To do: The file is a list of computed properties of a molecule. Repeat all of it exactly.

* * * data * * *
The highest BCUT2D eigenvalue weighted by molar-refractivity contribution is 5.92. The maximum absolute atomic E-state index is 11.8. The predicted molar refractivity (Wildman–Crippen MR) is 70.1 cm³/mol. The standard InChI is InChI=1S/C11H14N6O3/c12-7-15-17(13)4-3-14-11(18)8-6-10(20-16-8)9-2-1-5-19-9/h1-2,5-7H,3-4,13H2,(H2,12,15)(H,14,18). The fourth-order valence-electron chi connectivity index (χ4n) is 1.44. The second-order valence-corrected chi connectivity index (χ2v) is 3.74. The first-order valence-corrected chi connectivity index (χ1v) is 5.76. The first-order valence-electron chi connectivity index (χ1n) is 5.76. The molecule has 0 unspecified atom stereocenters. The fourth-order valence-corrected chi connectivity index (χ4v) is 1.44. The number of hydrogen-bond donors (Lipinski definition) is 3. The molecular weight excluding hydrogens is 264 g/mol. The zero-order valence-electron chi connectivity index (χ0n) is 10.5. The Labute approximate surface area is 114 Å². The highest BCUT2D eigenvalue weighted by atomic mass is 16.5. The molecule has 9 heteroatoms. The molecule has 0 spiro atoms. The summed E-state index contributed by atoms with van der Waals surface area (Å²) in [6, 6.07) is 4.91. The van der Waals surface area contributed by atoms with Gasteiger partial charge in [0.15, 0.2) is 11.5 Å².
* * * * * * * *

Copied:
The highest BCUT2D eigenvalue weighted by molar-refractivity contribution is 5.92. The maximum absolute atomic E-state index is 11.8. The predicted molar refractivity (Wildman–Crippen MR) is 70.1 cm³/mol. The standard InChI is InChI=1S/C11H14N6O3/c12-7-15-17(13)4-3-14-11(18)8-6-10(20-16-8)9-2-1-5-19-9/h1-2,5-7H,3-4,13H2,(H2,12,15)(H,14,18). The fourth-order valence-electron chi connectivity index (χ4n) is 1.44. The second-order valence-corrected chi connectivity index (χ2v) is 3.74. The first-order valence-corrected chi connectivity index (χ1v) is 5.76. The first-order valence-electron chi connectivity index (χ1n) is 5.76. The molecule has 0 unspecified atom stereocenters. The fourth-order valence-corrected chi connectivity index (χ4v) is 1.44. The number of hydrogen-bond donors (Lipinski definition) is 3. The molecular weight excluding hydrogens is 264 g/mol. The zero-order valence-electron chi connectivity index (χ0n) is 10.5. The Labute approximate surface area is 114 Å². The highest BCUT2D eigenvalue weighted by atomic mass is 16.5. The molecule has 9 heteroatoms. The molecule has 0 spiro atoms. The summed E-state index contributed by atoms with van der Waals surface area (Å²) in [6, 6.07) is 4.91. The van der Waals surface area contributed by atoms with Gasteiger partial charge in [0.15, 0.2) is 11.5 Å².